There are very good reasons why the TV show “Dancing with the Stars” is so popular. Sure, competition is intriguing but watching professionals dance is beautiful. It makes for an uplifting, happy and often deeply moving experience. If just watching it is joyful than it stands to reason that participating it will be even more uplifting. And if bringing joy to the lives of seniors is an important and constructive goal, then dance seems like a good strategy.
Sure enough, researchers have discovered that men and women with mood disorders benefitted from dance. When they participated in a two-week tango dance program, they reported feeling less depressed, less anxious, and slept better.
But what if tango isn’t a dance of choice? That’s ok. It turns out that salsa significantly increases strength and balance in adults. It also has a high adherence rate – meaning that it is one of those exercises that people stick to. Statistics show that more than 92 percent of the seniors who started a salsa program ended up completing it.
Can’t sell Latin dance to the senior? Well, there are more dance styles than that. Waltzing has been proven to improve heart health. People who have chronic heart failure have shown improvement whe
n they waltzed, benefitting from the gentle movements and aerobic benefits of the dance. In fact, the waltz has shown aerobic benefits similar to walking and biking.
Here’s the “biggy” – dancing appears to defend against dementia. Researchers have found that when compared to other activities like doing crossword puzzles, reading, playing golf or biking, dancing seems to pose the best chance of helping to stave off dementia. According to researchers who conducted a 21 year study of aging adults, those who “danced regularly had a 76 percent reduced risk for developing dementia.”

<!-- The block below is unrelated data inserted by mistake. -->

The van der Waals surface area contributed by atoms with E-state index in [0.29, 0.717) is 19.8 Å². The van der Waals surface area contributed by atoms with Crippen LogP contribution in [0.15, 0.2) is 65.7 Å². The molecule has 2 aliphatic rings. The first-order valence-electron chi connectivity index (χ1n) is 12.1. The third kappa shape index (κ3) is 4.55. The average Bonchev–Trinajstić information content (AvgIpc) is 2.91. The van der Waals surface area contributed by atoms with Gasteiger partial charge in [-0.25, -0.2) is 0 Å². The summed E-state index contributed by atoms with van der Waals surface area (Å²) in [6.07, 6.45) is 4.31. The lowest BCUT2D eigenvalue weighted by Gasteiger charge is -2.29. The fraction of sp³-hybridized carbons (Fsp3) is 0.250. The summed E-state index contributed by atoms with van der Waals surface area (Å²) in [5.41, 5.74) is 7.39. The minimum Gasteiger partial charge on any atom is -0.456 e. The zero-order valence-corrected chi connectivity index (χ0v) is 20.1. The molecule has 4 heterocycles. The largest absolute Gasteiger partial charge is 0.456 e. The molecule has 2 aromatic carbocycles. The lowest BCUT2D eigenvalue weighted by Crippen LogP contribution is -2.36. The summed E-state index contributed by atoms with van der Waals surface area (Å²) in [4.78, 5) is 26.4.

Experts theorize that dancing can tell dementia to take a hike because it forces the brain to combine cardiovascular exercise with split-second decision making. That taxes the neural network, forcing it to create new pathways.
The knee bone is connected the leg bone, and even if both are sore they can dance. In fact, dancing may eliminate the need for medication for knee and hip pain. Researchers concluded after a 12-week, low-impact dance program, that participants aged 80 years old were able to decrease the amount of pain medication they were taking by 39 percent. They were also to walk around more easily.
This is great news. LivHOME professionals like to pursue fun activities with senior clients, helping them to stay mobile and enjoy life. We know that seniors and their LivHOME companions can “kick up their heels” and laugh while knowing that they are improving their health and staving off the onset of dementia.